When Congress passed a $50 billion aid package for airlines last week, the legislation suggested that carriers would be required to maintain a minimum level of service as a condition of receiving that aid.
On Tuesday, the Department of Transportation announced more details about exactly what would be expected of airlines.
The guidelines fall under three broad categories:
Practically speaking, here’s what that could look like:
These guidelines are open for public comment through April 2, and have not yet been finalized. Once enacted, the rules will apply to any airline that seeks aid under the CARES Act, for either loans or grants.
In the weeds
The rule will consider regional service to fulfill the obligation of the marketing carrier. So, American Eagle flights will count toward American Airlines’ minimum service requirements, However, if SkyWest, for example, operates any non-cobranded flights, it will be responsible for maintaining its own minimum service on those routes if it accepts government aid.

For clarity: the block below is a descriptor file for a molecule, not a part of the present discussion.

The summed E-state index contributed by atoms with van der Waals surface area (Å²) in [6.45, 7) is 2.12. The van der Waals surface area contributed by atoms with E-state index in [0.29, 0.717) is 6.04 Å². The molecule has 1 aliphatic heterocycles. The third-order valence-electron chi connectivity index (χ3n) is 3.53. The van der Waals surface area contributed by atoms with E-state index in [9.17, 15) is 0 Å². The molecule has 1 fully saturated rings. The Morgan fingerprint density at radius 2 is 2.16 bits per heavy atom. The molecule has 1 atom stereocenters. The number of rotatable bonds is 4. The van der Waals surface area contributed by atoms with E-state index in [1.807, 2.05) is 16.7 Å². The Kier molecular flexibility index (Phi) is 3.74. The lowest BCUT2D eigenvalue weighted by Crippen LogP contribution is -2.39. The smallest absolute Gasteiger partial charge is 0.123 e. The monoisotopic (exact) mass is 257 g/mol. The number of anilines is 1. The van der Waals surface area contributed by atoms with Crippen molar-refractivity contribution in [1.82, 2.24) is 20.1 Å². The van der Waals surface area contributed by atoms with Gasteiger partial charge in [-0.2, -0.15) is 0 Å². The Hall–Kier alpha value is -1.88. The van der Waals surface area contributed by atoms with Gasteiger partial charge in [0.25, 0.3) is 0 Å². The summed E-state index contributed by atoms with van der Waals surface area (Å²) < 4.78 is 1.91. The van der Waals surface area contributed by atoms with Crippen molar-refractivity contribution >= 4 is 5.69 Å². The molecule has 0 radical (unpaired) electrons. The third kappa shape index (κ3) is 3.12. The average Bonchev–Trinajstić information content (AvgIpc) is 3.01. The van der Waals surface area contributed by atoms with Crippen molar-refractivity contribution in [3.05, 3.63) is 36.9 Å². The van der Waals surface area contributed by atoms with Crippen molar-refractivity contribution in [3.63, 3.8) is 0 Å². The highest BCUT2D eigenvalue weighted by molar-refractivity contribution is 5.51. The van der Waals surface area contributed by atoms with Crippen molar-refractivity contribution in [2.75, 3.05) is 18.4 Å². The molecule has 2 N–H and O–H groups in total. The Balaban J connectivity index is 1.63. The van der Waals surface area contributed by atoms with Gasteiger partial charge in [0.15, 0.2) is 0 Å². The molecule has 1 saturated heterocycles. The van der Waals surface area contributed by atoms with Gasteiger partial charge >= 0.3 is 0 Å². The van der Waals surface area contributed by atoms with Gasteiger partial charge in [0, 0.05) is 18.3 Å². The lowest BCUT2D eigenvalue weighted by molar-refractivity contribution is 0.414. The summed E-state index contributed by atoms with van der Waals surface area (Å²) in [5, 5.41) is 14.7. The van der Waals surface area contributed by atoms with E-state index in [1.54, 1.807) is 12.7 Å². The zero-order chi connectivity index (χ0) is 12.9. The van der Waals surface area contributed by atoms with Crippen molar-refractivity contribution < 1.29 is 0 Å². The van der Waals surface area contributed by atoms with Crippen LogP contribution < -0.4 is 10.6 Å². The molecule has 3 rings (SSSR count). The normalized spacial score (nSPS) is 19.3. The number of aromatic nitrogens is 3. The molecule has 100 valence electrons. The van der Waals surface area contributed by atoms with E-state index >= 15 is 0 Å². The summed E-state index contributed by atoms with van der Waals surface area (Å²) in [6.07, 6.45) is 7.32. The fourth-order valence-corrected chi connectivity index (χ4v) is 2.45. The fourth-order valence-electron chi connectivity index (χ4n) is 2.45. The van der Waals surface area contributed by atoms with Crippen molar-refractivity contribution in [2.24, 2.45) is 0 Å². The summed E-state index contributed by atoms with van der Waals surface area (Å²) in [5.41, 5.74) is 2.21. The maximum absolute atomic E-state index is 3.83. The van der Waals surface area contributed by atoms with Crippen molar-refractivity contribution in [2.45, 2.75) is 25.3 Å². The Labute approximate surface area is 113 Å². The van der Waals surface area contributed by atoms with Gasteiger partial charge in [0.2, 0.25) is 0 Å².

Airlines will also be allowed to request exemptions from these guidelines if they determine that some cities do not warrant the minimum required service given current demand.
Charter and air taxi operators are exempted from these guidelines. All-cargo carriers are technically covered by the legislation, but the DOT has opted not to enforce minimum-service guidelines on cargo operations, citing a recent increase in demand for cargo capacity.
Once finalized, the guidelines will remain in place through Sept. 30.
Featured photo by Alex Edelman/AFP via Getty Images.
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